India has always discussed the death penalty. Despite this, the debate about the death penalty has shifted with the rise of cybercrime. This article covers the problem of the death penalty for cybercrime and India’s assessment of this matter.
The rise of cybercrime in India:
Technology has enabled cybercrime to emerge as a major concern globally, and India is no longer spared. With the extensive use of digital gadgets and the internet, cybercrime has reached alarming proportions. In a report by the Indian Computer Emergency Response Team (CERT), India witnessed a 19.10% increase in cybercrime instances in 2021 compared to the previous year.
Death Penalty for Cybercrime:
I must admit that the debate on whether the death penalty is applicable to cybercrime has been ongoing for several years now. Proponents of the death penalty argue that it might act as a deterrent and make human beings think twice before committing such crimes. In addition, they argue that cybercrime can occasionally cause the loss of life, and hence, it needs to be considered along with heinous crimes that warrant the death penalty.
But opponents of the death penalty argue that this type of punishment would not be proportionate to the crime. In addition, they argue that it may not act as a deterrent, as people who believe they can get away with it commit maximum cybercrime. Moreover, the opportunity for mistakes in investigations and convictions in cybercrime cases increases issues about the wrongful application of the death penalty.
India’s Evaluation of the Death Penalty for Cybercrime:
India follows a reformative concept of punishment, where the objective is to reform the perpetrator and not revenge. As a result, it awards the death penalty in most rare instances. India’s information technology act, of 2000, which deals with cybercrime, does not provide for death penalties. But the act provides for imprisonment and fines for various cyber offences.
In 2013, the Indian parliament amended the Indian penal code to include section 66A, which deals with cybercrime offences. This included sending offensive messages through communication services. The Supreme Court, however, ruled in 2015 that the article was unconstitutional because it violated freedom of expression.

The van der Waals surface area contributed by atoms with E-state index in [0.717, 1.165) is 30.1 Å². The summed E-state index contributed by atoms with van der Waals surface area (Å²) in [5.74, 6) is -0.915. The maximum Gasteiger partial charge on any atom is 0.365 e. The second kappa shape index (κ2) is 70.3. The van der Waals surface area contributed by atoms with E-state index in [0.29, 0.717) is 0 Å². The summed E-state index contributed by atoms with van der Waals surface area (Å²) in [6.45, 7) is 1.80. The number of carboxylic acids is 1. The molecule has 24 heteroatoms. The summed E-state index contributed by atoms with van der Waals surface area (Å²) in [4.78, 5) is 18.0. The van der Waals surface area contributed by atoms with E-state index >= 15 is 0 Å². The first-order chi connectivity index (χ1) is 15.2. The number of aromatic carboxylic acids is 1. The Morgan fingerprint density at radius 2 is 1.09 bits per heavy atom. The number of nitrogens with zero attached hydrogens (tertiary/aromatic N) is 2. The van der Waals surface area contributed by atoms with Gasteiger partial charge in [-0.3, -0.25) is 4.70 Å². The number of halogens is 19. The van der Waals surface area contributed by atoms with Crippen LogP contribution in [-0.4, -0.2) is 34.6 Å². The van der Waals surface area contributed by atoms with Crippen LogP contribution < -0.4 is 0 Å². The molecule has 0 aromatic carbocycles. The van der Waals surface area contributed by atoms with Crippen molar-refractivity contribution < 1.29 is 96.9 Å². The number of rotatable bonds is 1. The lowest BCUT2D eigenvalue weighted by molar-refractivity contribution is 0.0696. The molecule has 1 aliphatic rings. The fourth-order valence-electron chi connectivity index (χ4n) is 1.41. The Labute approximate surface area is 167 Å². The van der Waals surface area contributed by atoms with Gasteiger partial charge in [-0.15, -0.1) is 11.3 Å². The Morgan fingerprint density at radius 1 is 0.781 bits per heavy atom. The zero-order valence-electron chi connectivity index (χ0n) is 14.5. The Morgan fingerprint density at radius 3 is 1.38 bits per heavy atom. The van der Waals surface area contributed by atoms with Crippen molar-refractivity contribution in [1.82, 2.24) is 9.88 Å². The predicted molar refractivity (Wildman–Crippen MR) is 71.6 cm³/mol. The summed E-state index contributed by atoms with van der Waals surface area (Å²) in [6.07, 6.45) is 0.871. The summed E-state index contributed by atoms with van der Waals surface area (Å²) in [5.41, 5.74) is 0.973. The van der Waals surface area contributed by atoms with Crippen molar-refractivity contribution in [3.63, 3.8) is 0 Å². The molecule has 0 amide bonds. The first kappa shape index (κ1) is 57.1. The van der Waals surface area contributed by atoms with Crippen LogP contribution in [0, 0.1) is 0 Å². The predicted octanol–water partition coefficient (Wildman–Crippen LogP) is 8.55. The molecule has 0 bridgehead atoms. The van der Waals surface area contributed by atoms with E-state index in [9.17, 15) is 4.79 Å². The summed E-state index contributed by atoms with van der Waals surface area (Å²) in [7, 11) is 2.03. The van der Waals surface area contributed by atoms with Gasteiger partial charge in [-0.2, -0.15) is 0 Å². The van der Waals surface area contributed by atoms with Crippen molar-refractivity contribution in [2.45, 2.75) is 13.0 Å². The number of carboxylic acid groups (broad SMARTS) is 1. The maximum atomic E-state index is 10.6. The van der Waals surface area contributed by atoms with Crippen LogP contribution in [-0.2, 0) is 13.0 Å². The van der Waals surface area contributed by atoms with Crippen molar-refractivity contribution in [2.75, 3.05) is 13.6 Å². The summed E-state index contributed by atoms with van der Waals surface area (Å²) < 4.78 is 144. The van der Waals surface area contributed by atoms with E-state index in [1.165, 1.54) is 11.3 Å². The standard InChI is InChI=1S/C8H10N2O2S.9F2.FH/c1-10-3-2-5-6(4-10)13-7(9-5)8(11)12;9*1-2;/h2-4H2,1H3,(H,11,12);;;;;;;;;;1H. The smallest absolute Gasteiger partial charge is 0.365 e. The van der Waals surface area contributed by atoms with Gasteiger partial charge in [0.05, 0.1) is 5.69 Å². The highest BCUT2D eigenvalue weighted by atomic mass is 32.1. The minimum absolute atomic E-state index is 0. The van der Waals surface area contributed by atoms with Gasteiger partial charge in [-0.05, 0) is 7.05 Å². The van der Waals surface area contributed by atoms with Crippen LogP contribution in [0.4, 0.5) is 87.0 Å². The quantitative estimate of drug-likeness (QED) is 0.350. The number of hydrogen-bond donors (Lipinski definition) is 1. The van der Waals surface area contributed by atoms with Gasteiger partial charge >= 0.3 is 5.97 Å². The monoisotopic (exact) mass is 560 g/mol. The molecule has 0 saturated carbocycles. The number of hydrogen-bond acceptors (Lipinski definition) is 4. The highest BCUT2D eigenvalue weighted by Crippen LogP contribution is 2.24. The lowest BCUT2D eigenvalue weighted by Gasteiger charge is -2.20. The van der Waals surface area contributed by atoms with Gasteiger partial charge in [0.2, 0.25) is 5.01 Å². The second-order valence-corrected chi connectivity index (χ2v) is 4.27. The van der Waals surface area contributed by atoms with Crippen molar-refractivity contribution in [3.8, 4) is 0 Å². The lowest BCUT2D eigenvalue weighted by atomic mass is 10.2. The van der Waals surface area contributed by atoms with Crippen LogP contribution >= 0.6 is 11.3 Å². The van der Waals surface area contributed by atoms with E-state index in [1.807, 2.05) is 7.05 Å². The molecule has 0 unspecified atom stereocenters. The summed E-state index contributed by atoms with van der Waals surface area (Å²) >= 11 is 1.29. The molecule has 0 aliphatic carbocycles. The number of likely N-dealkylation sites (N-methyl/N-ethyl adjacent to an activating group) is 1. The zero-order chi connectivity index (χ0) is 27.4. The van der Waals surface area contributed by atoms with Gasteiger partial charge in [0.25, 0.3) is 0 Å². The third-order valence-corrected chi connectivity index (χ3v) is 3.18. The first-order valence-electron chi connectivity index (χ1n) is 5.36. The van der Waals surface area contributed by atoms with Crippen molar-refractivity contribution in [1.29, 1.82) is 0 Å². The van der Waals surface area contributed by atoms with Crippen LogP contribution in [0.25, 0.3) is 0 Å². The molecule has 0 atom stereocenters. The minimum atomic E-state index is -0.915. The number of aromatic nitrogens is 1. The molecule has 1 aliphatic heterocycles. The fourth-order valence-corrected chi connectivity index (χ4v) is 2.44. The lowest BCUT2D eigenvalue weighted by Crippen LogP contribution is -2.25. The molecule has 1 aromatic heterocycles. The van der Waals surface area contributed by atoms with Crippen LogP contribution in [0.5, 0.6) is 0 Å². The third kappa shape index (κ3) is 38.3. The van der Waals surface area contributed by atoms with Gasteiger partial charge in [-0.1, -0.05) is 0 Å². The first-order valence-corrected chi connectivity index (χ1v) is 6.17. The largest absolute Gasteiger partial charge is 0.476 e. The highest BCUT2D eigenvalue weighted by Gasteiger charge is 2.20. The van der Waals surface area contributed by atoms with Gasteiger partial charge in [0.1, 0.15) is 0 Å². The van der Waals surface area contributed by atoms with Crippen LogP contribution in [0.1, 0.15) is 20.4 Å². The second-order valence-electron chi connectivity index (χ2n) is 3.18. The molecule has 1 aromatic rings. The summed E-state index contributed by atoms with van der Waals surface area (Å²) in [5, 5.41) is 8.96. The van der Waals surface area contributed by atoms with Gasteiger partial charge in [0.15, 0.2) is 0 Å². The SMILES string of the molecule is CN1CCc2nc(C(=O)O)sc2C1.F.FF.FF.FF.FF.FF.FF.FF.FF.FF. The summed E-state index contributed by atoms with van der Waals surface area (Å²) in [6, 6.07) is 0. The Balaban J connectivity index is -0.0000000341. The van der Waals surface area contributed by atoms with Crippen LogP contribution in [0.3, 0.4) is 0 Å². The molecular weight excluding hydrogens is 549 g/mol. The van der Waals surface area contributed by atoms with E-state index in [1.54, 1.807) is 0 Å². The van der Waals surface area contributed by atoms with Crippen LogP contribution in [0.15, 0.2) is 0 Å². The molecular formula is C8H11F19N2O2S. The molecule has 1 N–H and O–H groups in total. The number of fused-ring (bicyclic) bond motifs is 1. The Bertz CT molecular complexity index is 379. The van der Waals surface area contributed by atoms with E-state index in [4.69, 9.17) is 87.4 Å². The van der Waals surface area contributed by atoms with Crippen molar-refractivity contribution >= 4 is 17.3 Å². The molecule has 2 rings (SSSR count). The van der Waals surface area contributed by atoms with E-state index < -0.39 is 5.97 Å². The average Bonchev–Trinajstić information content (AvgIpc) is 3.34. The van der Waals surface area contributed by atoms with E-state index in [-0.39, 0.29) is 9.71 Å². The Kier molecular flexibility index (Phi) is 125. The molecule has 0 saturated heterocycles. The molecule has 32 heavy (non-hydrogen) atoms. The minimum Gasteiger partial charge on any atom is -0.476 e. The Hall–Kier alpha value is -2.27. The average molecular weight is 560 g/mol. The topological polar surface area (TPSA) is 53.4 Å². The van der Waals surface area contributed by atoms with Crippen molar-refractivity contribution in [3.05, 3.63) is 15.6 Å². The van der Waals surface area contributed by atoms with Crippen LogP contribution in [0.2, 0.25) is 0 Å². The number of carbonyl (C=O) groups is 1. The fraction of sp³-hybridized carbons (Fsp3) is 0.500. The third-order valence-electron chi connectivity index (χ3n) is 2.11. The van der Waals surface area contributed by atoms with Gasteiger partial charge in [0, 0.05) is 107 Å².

The death penalty for cybercrime and human rights is controversial.
In China, a new national security law passed in 2015 included provisions that authorized the death penalty for cybercrimes that create” grave harm” to national security or public interests, similar to cyber terrorism, spying, or thievery of state secrets.
For this reason that also, several people have been condemned to death for cybercrime-related offences, including men who have been charged with stealing information from millions of people and selling it to criminals. Indeed as some
Chinese language officers defended the use of the death penalty for cybercrime, and human rights groups blamed it as a violation of due procedure and fair trial norms, as well as a violation of the right to life and the prohibition of torture and cruel treatment.
In the United Nation, the Racketeering Influenced and Corrupt Organizations (RICO) Act permits the death penalty for cybercrimes devoted by systematized crime groups, similar to the use of a computer to commit murder, kidnapping, or terrorism.
But no person has ever been condemned to death for cybercrime beneath this law, and some legal specialists query the constitutionality of the use of the death penalty for non-violent offences. Likewise, many human rights groups criticize the RICO act as a tool for law enforcement corporations to violate civil liberties and due process rights, as well as a manner to target marginalized communities.
In the European Union (EU), the overall information safety law the General Data Protection Regulation (GDPR) and the Network and Information System Security (NIS) directive provide a framework for preventing and responding to cyberattacks and records breaches.
But, they don’t include provisions for the death penalty or other types of physical punishment, as these violate essential rights and values of the European Union which include human dignity, non-discrimination, and proportionality. Also, European promotes a human rights primarily predicated approach to cybersecurity, which seeks to balance protection and privacy worries with recognition of civil liberties and democratic values.
In conclusion, while the death penalty for cybercrime remains a subject of discussion, it is currently not part of India’s legal system. The focus should be on strengthening existing laws and enhancing the government’s investigative capabilities to tackle cybercrime effectively. However, it is essential to maintain a balance between punishing the offenders and ensuring that the punishment is not disproportionate to the crime.